When I first arrived at the Eurocentre, the French language school a minutes walk from the apartment, I knew it was going to be fun. The class was made up of Portuguese, Spanish and English speakers and our Prof, Laura, was a force to be reckoned with who would make a noise like a tiger when we spoke in a tongue other than francais- ‘c’est une langue bizarre, nous parlons francais, ici,’ (we speak French here). The class was full of laughter (always) and in just ten short days, I have made some really special acquaintances.
Adriano and Celana are a couple from Brazil who sit together- always. The love they quite clearly have for each other is inspirational – the type of love that you just know could never be broken.
Maya, a very beautiful Korean/Hawaiian girl, full of energy and making a life here in Paris with her new Parisian love- used recently learnt, but beautifully developing French to describe stories from her childhood and her life in Paris and beyond.
Arrate, Spanish, 24 years old and full of determination, has been posted to Paris for three months by her employer in Spain and is the type of person I just know will go a long way in life.
Nicole, fresh faced and uber stylish arrived this week from Colombia to study accelerated French before going on to study her masters in Paris, the same as Carole another beauty, who hails from Brazil and who has been at the Eurocentre since November.
Luca is also Brazilian, just like Marco- both young guys with the world at their feet and a desire to speak French, something they both (like all of the others) do so well.
Then there is Ana Marie- the quietest of the group but easily one of the most mysterious and kind people I’ve met. I don’t know too much about Ana, but she made me laugh every day with her random and hilarious little ditties that came from seemingly nowhere.
And finally, Candela and Jose, 18 and from Uruguay- both willowy little beauties who have not just the innocence of being so young, but a beautiful friendship that has brought them to Paris to learn French together. The broad and endless smiles on both those faces and their energy so fresh, has been contagious- in their presence I’ve had no choice but to smile. Saying goodbye to these two today, and the rest of the group at varying points throughout the day, has left me with a feeling of emptiness- but you never can plan goodbyes.
This afternoon after our final class where Laura led us through more conjugations of verbs and provided much hilarity (she is really quite funny), Adriano and Celana led the group to a petit cafe in Rue Jean de Beauvais where we had the most enjoyable lunch filled with Spanish, French, English and Portuguese banter. Thank you both for organising this- I am so happy that we got to spend a final hour together (sans Luca and Marco, but there will always be next time).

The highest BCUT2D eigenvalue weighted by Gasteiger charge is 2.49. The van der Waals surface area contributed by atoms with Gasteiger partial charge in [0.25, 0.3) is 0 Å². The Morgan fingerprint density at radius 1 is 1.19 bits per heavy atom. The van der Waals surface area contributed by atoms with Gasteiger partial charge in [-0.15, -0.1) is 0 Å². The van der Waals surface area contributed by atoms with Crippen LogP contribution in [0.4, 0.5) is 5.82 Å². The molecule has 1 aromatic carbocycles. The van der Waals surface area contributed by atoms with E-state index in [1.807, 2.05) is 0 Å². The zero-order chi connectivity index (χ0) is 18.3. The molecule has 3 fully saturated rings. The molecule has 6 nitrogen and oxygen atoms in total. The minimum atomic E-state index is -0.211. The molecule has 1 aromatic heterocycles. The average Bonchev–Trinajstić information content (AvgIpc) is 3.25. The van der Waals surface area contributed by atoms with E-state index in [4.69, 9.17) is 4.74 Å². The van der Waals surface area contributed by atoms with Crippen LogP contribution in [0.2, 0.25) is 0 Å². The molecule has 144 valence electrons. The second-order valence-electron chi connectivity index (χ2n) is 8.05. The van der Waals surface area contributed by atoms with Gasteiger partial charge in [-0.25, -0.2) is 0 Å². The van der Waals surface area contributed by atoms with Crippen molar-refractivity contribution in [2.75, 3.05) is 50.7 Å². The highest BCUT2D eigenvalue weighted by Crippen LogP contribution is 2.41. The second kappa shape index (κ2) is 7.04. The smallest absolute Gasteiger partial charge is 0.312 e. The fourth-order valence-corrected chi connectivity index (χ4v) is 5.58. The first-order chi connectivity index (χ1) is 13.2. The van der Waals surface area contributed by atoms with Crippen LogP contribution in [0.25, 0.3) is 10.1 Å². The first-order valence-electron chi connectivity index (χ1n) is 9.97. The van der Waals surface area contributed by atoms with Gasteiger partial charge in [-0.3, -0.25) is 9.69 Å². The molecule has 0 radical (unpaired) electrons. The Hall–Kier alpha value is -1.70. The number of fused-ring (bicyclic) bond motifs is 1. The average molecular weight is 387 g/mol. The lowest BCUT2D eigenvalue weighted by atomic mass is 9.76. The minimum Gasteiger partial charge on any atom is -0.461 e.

At the end of lunch, Candela and Jose announced that they wanted to go to Pere Lachaise- the beautiful, huge, and rambling cemetery in the north east of Paris where the likes of Edith Piaf, Marcel Proust, Oscar Wilde and Jim Morrison are buried, ‘I’ll come,’ I said- (it has been a long time since 1998, when I first and last went there), ‘me too’ said Arrate and Nicole in unison, and with that, we set off on the Metro to find the resting place of some formidable and very talented people, who form a part of who we are today and whose legacies have made the world a far more enjoyable place.
On the Metro, sardined between heaving bodies, we spoke about love, broken hearts, the fears we are all faced with in life and the fact that no matter what, you can never plan for anything- you need to just live and make sure you live really well. Admittedly, once in the cemetery, we spent a lot of time stifling giggles as we tried to find Jim Morrison- Candela and me promising that Jim was around each corner, and Edith not far from him and Oscar not far from her. We eventually found Jim as the sun began to fall behind the clouds and crows made a feast on breadcrumbs and wilting flowers.
Down one of the many paths that we thought would lead to Jim (or Oscar, or Edith), we were stopped in our tracks when one of the girls said quietly, ‘that is so sad, she was so young’.
Suzon , 21 years old and as fresh faced as the company I kept in that very moment, was beautiful- really beautiful. I can only imagine she lived a completely happy life, and by looking at her smile in the many photos that adorned her grave (all of which suggested a life so free), I could only concur that maybe she surely would too have carried the same concerns, you know, the ones that bother us in our every day. But the one thing that struck my heart the most, was a large shell (sitting amongst a small collection of flowers and some Christmas holly), filled with metro tickets- a sign that she is greatly missed and frequently visited. We all added ours quietly and concluded that she was so innocent and so young- she represented more than just youth and freedom – she was all of us.
Suzon went to the Bataclan on November 13th, 2015 and her family and friends never got to say goodbye.
In a cemetery filled with so many big names – names we had all spent hours on google maps turning circles trying to locate – Suzon is one that I’ll never forget.
Vous êtes libre, vous êtes jeune, vous êtes aimé.